A 25-year-old person, whether man or woman, has come out of college educated and has far greater aspirations than a 60-year-old. Secondly, they are far better equipped today because they are born in the digital age. We were born in the analogue age. So there is no way that they will not be able to contribute multi times more than what our generation was able to. I think that alone will drive India and India's economy.

If you look at India’s economy becoming five trillion in the next 6-7 years and if you think the government's manufacturing direction to make it 25 percent of GDP, manufacturing has to be five times more of what it is today. You have to make investments, you can't create five times new from your existing plants. The problem is what product.

So the future crystal ball gazing capability should become better?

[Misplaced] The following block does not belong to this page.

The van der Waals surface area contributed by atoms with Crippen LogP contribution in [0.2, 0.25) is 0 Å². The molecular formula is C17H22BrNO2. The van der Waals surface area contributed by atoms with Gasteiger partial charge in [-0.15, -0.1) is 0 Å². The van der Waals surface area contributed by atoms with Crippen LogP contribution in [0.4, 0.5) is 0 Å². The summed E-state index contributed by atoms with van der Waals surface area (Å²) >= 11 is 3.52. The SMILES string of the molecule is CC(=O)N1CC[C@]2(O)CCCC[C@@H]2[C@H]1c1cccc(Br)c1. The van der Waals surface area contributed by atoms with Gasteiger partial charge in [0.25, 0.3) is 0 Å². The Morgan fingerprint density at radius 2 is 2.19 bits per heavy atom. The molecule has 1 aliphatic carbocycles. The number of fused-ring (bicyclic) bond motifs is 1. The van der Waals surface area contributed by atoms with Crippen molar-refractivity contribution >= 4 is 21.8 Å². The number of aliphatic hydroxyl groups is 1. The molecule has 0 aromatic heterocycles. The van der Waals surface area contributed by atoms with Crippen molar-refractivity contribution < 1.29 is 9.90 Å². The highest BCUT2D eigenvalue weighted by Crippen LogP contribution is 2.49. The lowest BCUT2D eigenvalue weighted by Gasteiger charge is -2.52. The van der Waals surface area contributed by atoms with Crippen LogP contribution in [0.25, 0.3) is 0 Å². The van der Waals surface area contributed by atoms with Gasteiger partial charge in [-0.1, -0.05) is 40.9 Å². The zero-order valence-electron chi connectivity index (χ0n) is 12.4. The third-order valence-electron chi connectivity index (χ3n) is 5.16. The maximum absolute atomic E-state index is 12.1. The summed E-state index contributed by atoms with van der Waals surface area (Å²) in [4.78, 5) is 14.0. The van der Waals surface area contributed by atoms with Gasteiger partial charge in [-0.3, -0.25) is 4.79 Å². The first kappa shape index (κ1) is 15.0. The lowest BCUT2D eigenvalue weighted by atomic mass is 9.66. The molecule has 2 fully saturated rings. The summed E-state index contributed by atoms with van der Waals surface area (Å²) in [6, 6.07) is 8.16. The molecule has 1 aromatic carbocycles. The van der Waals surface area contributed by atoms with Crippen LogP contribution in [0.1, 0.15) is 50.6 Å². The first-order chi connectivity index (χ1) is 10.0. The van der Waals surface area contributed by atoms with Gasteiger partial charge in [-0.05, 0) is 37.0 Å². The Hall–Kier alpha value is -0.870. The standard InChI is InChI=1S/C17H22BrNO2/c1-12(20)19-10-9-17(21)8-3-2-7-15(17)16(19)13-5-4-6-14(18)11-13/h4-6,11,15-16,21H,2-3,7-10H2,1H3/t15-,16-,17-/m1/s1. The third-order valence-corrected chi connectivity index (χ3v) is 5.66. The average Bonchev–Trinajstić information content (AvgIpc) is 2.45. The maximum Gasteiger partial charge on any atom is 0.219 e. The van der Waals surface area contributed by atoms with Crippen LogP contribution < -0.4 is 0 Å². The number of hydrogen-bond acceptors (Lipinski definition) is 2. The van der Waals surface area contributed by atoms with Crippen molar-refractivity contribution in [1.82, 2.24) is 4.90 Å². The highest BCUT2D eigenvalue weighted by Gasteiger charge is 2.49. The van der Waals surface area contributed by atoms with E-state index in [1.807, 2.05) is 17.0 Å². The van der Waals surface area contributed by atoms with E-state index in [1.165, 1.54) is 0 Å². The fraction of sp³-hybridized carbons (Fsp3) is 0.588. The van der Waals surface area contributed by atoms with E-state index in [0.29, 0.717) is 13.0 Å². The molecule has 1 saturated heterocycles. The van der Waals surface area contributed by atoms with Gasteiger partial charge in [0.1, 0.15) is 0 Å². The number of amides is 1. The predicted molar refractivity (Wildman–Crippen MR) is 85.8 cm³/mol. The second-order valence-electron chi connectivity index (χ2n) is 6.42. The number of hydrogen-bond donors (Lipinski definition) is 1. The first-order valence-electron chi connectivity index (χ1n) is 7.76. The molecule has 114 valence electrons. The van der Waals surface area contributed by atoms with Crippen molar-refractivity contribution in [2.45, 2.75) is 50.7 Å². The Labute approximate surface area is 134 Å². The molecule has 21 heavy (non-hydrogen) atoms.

Of course, that's the risk-reward relationship that comes with anything that you do.

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Bharat Forge embarked on a make-in-India strategy much before 'Make In India' became the country's mission.  

Government policies play a key role in influencing the industry's investments and growth. Do you feel India should put more efforts in drawing up clear and sustainable policies?
You are right. That used to be the case in the past but I think the way I see it, the policy has been defined by the government. They are implementing the policy, creating better   structures to implement the policy. You have Niti Ayog, which is taking a larger part in implementation of the policies laid down by the prime minister and his Cabinet. You have several other agencies of the government that are beginning to do that. And what is the policy? The policy is to ‘Make in India’. It's pretty much like what everybody else is saying. Why do we have to import 70 percent of our defence needs? Start making it here. Why do we import smartphones? Start making them in India.